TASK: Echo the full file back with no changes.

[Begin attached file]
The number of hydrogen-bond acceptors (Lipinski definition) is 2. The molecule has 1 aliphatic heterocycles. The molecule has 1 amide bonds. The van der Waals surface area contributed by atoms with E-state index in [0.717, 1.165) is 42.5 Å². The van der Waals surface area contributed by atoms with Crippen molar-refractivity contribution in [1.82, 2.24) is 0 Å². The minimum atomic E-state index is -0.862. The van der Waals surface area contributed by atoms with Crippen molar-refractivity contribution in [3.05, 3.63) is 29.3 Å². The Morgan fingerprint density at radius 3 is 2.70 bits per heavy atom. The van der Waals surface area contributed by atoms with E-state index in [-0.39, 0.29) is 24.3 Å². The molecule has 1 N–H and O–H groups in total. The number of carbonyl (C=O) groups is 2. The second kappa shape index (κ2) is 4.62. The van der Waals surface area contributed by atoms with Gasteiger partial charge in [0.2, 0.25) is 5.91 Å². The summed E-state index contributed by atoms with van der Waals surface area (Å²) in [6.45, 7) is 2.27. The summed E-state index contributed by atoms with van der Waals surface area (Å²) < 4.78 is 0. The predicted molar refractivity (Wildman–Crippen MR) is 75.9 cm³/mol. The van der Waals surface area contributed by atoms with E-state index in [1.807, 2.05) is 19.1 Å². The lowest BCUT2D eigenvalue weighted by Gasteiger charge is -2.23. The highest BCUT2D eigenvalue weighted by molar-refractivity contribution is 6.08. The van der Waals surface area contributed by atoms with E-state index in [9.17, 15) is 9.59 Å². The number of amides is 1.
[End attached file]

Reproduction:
The number of hydrogen-bond acceptors (Lipinski definition) is 2. The molecule has 1 aliphatic heterocycles. The molecule has 1 amide bonds. The van der Waals surface area contributed by atoms with E-state index in [0.717, 1.165) is 42.5 Å². The van der Waals surface area contributed by atoms with Crippen molar-refractivity contribution in [1.82, 2.24) is 0 Å². The minimum atomic E-state index is -0.862. The van der Waals surface area contributed by atoms with Crippen molar-refractivity contribution in [3.05, 3.63) is 29.3 Å². The Morgan fingerprint density at radius 3 is 2.70 bits per heavy atom. The van der Waals surface area contributed by atoms with E-state index in [-0.39, 0.29) is 24.3 Å². The molecule has 1 N–H and O–H groups in total. The number of carbonyl (C=O) groups is 2. The second kappa shape index (κ2) is 4.62. The van der Waals surface area contributed by atoms with Gasteiger partial charge in [0.2, 0.25) is 5.91 Å². The summed E-state index contributed by atoms with van der Waals surface area (Å²) in [6.45, 7) is 2.27. The summed E-state index contributed by atoms with van der Waals surface area (Å²) < 4.78 is 0. The predicted molar refractivity (Wildman–Crippen MR) is 75.9 cm³/mol. The van der Waals surface area contributed by atoms with E-state index in [1.807, 2.05) is 19.1 Å². The lowest BCUT2D eigenvalue weighted by Gasteiger charge is -2.23. The highest BCUT2D eigenvalue weighted by molar-refractivity contribution is 6.08. The van der Waals surface area contributed by atoms with E-state index in [9.17, 15) is 9.59 Å². The number of amides is 1.